How to Start a Small Business

By smei

Posted 23/11/20

Starting a business can be a nerve-wracking process. Regardless of your industry or level of experience, it can be fraught with insecurity and doubt.

That doesn’t stop people doing it, of course. Nearly 680,000 start-ups were1 founded in the UK in the 2018/2019 tax year alone ‒ that’s more than 1,800 per day. According to Sifted,2 the UK is Europe’s leading start-up nation, attracting more venture capital funding in 2019 than France and Germany combined.

If you’re thinking of going it alone – congratulations! To help you on your way, here are a few things to consider before you launch.


Anyone thinking of setting up their own organisation should always carry out comprehensive research into their customers and competitors, with a time path laid out to launch the business and then move it forward. What will your objectives be, and how do you hope to meet them? What timeframes or deadlines will you work towards? How will you raise capital and market your business to your audience? Are you GDPR3 ready? By setting this all down in writing, you will have a clear focus and strategy: but do return to your business plan on a regular basis, as it will change!

Funding Your Small Business

Many start-ups don’t require a large outlay at first, but if you do need funding to get off the ground, there are several options open to you,4 from council grants for small businesses to enterprise investment schemes. It’s also worth looking into tax breaks that might be open to you, such as the Employment Allowance.5

Small Business Banking

Look around and see which is the best bank for a small business. Your chosen bank will provide you with the necessary tools as needed, such as card readers for making payments, chip and pin devices for taking payments etc., and can advise you on lending options, should they be required. A good accountant will also be a worthwhile investment and save you a lot of time.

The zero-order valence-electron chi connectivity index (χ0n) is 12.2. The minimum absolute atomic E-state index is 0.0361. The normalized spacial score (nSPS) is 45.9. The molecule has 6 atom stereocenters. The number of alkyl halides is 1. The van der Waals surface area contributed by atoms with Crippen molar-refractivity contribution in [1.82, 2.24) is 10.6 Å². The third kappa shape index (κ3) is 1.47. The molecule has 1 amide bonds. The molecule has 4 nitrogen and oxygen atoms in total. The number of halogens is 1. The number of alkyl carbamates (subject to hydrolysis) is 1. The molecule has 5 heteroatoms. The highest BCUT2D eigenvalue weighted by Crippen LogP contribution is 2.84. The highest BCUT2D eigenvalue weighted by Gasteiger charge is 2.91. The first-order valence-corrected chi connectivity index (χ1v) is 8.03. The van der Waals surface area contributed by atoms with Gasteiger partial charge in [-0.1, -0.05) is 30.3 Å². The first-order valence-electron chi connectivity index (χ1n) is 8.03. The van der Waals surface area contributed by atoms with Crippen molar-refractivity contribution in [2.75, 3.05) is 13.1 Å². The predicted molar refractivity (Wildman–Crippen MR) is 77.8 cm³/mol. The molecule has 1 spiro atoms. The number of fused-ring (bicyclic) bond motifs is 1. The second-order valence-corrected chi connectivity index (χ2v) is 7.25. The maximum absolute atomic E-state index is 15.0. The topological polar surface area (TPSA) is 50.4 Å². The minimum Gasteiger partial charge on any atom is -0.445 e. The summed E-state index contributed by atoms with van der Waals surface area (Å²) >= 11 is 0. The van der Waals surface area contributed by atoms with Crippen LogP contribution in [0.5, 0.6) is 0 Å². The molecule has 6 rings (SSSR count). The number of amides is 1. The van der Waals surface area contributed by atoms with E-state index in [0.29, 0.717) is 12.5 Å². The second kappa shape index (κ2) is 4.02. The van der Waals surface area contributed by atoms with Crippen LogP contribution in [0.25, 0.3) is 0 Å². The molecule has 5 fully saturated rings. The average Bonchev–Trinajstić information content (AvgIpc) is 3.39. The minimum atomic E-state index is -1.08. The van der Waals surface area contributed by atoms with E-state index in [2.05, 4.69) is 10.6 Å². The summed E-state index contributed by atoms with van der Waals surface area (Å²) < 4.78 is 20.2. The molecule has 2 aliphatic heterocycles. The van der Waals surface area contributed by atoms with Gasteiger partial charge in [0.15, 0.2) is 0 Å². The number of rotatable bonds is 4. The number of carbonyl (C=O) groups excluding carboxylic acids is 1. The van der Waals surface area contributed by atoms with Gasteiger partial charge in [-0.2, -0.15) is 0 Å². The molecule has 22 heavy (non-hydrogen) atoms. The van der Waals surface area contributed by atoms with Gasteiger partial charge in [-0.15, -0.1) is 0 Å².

This could be your largest outlay, depending on your profession. You need to ensure your premises are large enough to cover operations and growth ‒ and in the right location to suit your audience as well as your needs. You may also need to look into licences and permits. There are now thousands of shared workspaces around the UK ‒ the benefit is that they provide a community for start-ups and are often in city-centre locations, yet offer competitive small business rates.

Small Business Insurance

The right business insurance is essential. As well as small business insurance, you may need to look at policies for general liability, cybersecurity, public liability and employers’ liability. 2020 has shown us that we never really know what is around the corner, so speaking to a professional broker will help you ensure all your needs are covered. 

Forming and Registering Your Small Business

Once you have everything in place, you can formally set up your company by registering with Companies House.6 Most businesses register as a sole trader, limited company or partnership. In doing this, you will receive your VAT number and company number if your company and income makes you liable for VAT.

Running your own business can bring undeniable rewards: it can give you creative freedom, business autonomy, job satisfaction and financial gains. This is why so many people take the plunge. Those benefits do rely on careful planning and preparation, however.

By taking the time to get the right advice and the appropriate support, you will be in a secure position to focus on the launch and growth of your business.

Good luck! 





Posted 23/11/20

Author: smei

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